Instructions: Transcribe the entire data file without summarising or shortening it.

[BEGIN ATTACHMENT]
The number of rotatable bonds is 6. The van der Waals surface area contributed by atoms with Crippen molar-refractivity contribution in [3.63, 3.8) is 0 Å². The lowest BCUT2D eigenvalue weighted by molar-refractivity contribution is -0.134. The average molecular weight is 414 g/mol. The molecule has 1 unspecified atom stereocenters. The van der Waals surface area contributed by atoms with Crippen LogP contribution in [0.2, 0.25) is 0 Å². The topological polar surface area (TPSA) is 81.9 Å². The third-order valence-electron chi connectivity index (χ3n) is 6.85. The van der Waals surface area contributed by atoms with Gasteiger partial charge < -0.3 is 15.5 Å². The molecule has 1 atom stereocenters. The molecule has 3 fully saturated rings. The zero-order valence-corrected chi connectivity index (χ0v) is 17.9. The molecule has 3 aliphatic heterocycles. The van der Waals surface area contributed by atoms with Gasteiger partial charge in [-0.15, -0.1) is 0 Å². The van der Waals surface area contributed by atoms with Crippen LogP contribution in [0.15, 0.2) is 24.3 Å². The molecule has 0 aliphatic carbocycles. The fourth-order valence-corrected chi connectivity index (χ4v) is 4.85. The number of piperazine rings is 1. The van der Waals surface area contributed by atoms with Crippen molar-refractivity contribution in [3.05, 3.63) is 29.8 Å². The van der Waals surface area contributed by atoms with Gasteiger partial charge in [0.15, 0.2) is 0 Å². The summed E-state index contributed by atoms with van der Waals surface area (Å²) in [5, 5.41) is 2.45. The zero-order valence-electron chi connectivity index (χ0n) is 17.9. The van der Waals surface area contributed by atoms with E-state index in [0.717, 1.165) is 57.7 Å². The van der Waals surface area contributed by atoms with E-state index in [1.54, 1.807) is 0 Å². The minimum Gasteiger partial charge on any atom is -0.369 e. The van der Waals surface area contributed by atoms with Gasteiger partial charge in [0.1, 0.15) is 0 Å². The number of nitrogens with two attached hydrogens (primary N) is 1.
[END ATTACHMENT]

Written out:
The number of rotatable bonds is 6. The van der Waals surface area contributed by atoms with Crippen molar-refractivity contribution in [3.63, 3.8) is 0 Å². The lowest BCUT2D eigenvalue weighted by molar-refractivity contribution is -0.134. The average molecular weight is 414 g/mol. The molecule has 1 unspecified atom stereocenters. The van der Waals surface area contributed by atoms with Crippen LogP contribution in [0.2, 0.25) is 0 Å². The topological polar surface area (TPSA) is 81.9 Å². The third-order valence-electron chi connectivity index (χ3n) is 6.85. The van der Waals surface area contributed by atoms with Gasteiger partial charge < -0.3 is 15.5 Å². The molecule has 1 atom stereocenters. The molecule has 3 fully saturated rings. The zero-order valence-corrected chi connectivity index (χ0v) is 17.9. The molecule has 3 aliphatic heterocycles. The van der Waals surface area contributed by atoms with Gasteiger partial charge in [-0.15, -0.1) is 0 Å². The van der Waals surface area contributed by atoms with Crippen LogP contribution in [0.15, 0.2) is 24.3 Å². The molecule has 0 aliphatic carbocycles. The fourth-order valence-corrected chi connectivity index (χ4v) is 4.85. The number of piperazine rings is 1. The van der Waals surface area contributed by atoms with Crippen molar-refractivity contribution in [3.05, 3.63) is 29.8 Å². The van der Waals surface area contributed by atoms with Gasteiger partial charge in [0.15, 0.2) is 0 Å². The summed E-state index contributed by atoms with van der Waals surface area (Å²) in [5, 5.41) is 2.45. The zero-order valence-electron chi connectivity index (χ0n) is 17.9. The van der Waals surface area contributed by atoms with E-state index in [0.717, 1.165) is 57.7 Å². The van der Waals surface area contributed by atoms with E-state index in [1.54, 1.807) is 0 Å². The minimum Gasteiger partial charge on any atom is -0.369 e. The van der Waals surface area contributed by atoms with Gasteiger partial charge in [0.1, 0.15) is 0 Å². The number of nitrogens with two attached hydrogens (primary N) is 1.